I didn’t vote for Barack Obama in 2008 — I didn’t like what I knew of his policies and was suspicious of his rhetoric — but I admit his election brought tears to my eyes. As a former sixties civil rights worker, and simply as an American, I hoped that his election would put to rest centuries of racial strife, that we could all now just move on.
Boy, was I wrong. The reverse occurred — and not just because of such missteps as the Henry Louis Gates affair when Obama rushed to judgment of the Cambridge police.
Much larger issues were at play. With an economy in freefall and the African-American population suffering most of all with an official unemployment rate now at 14.3% — who knows what the real rate is, the listed unemployment rate for black teens is a stunning 40.5% – distractions had to be created.
Obama clearly has not been good for his own people. (Well, in his case his people may actually be aging Hawaiian hippies, who would more naturally be Gary Johnson supporters.)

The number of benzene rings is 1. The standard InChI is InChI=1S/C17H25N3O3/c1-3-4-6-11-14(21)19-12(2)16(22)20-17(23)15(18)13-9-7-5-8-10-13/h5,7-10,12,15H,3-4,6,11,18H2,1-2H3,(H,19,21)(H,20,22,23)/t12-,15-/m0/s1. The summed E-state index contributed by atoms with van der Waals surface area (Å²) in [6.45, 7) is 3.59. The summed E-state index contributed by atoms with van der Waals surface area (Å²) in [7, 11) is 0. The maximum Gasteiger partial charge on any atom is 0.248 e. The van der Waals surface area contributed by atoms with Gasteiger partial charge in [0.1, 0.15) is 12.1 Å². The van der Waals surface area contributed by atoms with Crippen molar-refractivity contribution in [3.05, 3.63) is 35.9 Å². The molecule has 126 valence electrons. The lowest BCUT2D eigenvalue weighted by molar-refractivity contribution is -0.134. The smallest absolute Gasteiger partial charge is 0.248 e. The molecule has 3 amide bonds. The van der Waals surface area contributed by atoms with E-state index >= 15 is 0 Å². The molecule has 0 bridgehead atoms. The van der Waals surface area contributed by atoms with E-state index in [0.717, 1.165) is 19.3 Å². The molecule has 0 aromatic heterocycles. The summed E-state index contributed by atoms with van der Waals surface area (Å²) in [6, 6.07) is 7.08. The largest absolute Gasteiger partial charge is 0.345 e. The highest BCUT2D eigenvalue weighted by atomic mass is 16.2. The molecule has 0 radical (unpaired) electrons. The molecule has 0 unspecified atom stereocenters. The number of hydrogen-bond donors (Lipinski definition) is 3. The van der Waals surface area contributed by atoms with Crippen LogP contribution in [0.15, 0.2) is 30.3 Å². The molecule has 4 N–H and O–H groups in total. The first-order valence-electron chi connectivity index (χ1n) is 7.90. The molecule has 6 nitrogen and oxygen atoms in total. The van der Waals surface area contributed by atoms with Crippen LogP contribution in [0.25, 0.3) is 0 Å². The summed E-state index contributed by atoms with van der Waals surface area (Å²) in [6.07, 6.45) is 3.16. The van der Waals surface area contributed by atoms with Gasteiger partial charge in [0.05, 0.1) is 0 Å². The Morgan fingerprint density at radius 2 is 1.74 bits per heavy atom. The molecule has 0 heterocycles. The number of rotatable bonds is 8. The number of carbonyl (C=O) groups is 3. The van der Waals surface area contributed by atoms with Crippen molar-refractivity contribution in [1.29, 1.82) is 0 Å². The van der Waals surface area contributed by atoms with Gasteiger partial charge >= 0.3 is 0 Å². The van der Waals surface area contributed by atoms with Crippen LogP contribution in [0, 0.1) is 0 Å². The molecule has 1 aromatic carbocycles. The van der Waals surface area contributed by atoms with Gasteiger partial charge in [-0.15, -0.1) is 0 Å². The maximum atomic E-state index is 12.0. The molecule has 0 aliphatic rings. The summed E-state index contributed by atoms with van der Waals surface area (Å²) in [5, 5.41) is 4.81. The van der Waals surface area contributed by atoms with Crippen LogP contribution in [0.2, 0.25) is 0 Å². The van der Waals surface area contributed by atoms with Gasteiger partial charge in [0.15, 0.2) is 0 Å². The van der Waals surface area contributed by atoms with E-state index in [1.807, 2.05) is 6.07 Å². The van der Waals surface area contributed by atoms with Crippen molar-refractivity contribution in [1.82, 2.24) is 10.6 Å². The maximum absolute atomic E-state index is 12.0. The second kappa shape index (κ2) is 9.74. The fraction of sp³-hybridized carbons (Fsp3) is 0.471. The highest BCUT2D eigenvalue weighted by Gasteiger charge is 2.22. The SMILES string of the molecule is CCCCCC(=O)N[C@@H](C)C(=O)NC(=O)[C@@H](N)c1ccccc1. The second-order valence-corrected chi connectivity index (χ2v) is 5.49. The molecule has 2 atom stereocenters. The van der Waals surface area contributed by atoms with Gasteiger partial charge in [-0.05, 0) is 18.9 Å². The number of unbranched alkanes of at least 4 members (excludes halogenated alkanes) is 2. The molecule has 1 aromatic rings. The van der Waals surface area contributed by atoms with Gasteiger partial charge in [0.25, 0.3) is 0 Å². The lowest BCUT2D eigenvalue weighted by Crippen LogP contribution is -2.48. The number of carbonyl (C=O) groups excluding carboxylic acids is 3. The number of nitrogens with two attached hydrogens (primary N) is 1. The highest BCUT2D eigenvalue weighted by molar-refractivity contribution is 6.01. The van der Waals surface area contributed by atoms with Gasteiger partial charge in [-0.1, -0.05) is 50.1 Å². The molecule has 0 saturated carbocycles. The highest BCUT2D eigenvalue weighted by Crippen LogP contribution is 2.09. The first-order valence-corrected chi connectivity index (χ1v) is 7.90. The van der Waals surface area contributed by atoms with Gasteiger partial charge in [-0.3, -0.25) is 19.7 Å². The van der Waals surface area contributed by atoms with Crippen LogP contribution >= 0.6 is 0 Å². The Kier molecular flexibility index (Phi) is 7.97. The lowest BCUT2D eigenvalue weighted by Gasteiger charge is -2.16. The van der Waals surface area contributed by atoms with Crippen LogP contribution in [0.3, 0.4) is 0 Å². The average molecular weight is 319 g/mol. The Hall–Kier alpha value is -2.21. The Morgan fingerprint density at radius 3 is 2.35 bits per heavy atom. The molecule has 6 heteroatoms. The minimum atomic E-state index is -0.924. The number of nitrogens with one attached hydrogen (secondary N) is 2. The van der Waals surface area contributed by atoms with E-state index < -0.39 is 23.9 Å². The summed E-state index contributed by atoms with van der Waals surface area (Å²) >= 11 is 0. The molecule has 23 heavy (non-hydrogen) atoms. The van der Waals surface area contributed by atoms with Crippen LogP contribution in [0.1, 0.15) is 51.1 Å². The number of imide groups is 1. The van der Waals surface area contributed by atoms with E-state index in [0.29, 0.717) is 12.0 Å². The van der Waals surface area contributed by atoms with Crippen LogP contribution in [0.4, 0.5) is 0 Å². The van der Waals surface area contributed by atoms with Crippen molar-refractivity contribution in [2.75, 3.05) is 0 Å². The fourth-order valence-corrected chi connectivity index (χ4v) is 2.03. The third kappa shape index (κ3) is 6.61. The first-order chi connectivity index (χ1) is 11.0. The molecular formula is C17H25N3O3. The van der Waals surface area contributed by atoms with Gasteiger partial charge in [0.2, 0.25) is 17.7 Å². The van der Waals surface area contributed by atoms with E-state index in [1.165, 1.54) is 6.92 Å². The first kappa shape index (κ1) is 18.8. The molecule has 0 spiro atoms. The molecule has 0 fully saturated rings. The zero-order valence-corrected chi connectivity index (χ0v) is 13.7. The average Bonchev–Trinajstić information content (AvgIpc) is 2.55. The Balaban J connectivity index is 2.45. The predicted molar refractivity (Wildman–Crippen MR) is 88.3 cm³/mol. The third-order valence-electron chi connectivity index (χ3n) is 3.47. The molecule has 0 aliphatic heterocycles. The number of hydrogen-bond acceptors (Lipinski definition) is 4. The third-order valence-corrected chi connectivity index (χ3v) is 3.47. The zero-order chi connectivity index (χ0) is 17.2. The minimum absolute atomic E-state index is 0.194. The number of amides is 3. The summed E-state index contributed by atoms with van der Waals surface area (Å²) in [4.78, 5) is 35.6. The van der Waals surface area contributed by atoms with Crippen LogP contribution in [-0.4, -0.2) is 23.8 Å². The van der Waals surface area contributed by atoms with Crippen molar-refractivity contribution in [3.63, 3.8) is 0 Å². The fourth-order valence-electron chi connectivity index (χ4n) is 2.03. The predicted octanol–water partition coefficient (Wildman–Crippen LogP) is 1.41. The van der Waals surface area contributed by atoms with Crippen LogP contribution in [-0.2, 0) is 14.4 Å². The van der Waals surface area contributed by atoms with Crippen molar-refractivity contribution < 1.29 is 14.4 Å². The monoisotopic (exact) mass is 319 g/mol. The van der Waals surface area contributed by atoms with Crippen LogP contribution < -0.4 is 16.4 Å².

But the truth of the matter is that the Democratic Party never was good for black people. Their Keynesian programs — actually more like old-fashioned patronage — have never worked. By isolating blacks, they encouraged a form of self-limiting segregation. Integration — what we fought for in the sixties — was abjured because it would end racial voting blocks.
So the Democratic Party must fan the flames of racism to succeed. It literally depends on racism for its existence. The race-baiting Al Sharptons and Maxine Waters of the world are not anomalous. They are the lynchpins of a reactionary system, hypnotizing their own people through unending self-destructive resentment.
Obama — who did nothing to alleviate this or even paid much attention to it — received 98% of the black vote in 2008 and is about to do as well, or nearly, in 2012. Can you imagine the media reaction if whites came out for Romney in anywhere near that unanimity?
The Democratic Party is the true enemy of black people. It’s all dreadfully sad, sadder even than John Lewis playing along with those bogus accusations of racism at the Tea Party rally.
Andrew Breitbart played court jester to this depressing roundelay. Through his energy, we were able to see a way out. He rallied us and chided us when we slipped. I miss him.
Thanks, Andrew Marcus, for the memories. Let’s go out and win this one for Andrew.